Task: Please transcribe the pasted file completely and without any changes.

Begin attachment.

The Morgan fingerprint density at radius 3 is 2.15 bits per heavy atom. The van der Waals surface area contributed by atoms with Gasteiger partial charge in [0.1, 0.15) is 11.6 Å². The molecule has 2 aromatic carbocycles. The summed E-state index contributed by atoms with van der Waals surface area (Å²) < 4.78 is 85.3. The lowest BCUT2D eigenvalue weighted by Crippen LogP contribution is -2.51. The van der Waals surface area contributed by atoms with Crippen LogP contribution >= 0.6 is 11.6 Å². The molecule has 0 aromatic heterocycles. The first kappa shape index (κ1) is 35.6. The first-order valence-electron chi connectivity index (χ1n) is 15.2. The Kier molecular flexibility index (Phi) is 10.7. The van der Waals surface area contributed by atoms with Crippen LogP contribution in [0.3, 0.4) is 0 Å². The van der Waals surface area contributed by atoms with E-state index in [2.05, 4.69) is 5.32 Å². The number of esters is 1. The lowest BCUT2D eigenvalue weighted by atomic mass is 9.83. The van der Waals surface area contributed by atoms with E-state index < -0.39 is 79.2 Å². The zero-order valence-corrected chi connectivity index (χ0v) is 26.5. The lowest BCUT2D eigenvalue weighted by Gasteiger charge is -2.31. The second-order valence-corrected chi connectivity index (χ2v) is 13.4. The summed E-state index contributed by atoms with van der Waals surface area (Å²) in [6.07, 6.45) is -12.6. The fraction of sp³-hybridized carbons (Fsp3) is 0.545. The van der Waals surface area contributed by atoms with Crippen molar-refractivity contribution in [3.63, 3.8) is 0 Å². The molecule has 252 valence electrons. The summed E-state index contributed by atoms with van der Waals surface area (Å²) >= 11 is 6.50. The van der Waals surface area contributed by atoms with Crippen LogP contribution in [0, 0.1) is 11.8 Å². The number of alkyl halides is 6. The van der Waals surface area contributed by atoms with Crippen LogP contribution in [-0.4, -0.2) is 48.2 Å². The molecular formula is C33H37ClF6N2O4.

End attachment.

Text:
The Morgan fingerprint density at radius 3 is 2.15 bits per heavy atom. The van der Waals surface area contributed by atoms with Gasteiger partial charge in [0.1, 0.15) is 11.6 Å². The molecule has 2 aromatic carbocycles. The summed E-state index contributed by atoms with van der Waals surface area (Å²) < 4.78 is 85.3. The lowest BCUT2D eigenvalue weighted by Crippen LogP contribution is -2.51. The van der Waals surface area contributed by atoms with Crippen LogP contribution >= 0.6 is 11.6 Å². The molecule has 0 aromatic heterocycles. The first kappa shape index (κ1) is 35.6. The first-order valence-electron chi connectivity index (χ1n) is 15.2. The Kier molecular flexibility index (Phi) is 10.7. The van der Waals surface area contributed by atoms with Crippen LogP contribution in [0.3, 0.4) is 0 Å². The van der Waals surface area contributed by atoms with E-state index in [2.05, 4.69) is 5.32 Å². The number of esters is 1. The lowest BCUT2D eigenvalue weighted by atomic mass is 9.83. The van der Waals surface area contributed by atoms with E-state index < -0.39 is 79.2 Å². The zero-order valence-corrected chi connectivity index (χ0v) is 26.5. The lowest BCUT2D eigenvalue weighted by Gasteiger charge is -2.31. The second-order valence-corrected chi connectivity index (χ2v) is 13.4. The summed E-state index contributed by atoms with van der Waals surface area (Å²) in [6.07, 6.45) is -12.6. The fraction of sp³-hybridized carbons (Fsp3) is 0.545. The van der Waals surface area contributed by atoms with Crippen molar-refractivity contribution in [3.63, 3.8) is 0 Å². The molecule has 252 valence electrons. The summed E-state index contributed by atoms with van der Waals surface area (Å²) >= 11 is 6.50. The van der Waals surface area contributed by atoms with Crippen LogP contribution in [0, 0.1) is 11.8 Å². The number of alkyl halides is 6. The van der Waals surface area contributed by atoms with Crippen LogP contribution in [-0.4, -0.2) is 48.2 Å². The molecular formula is C33H37ClF6N2O4.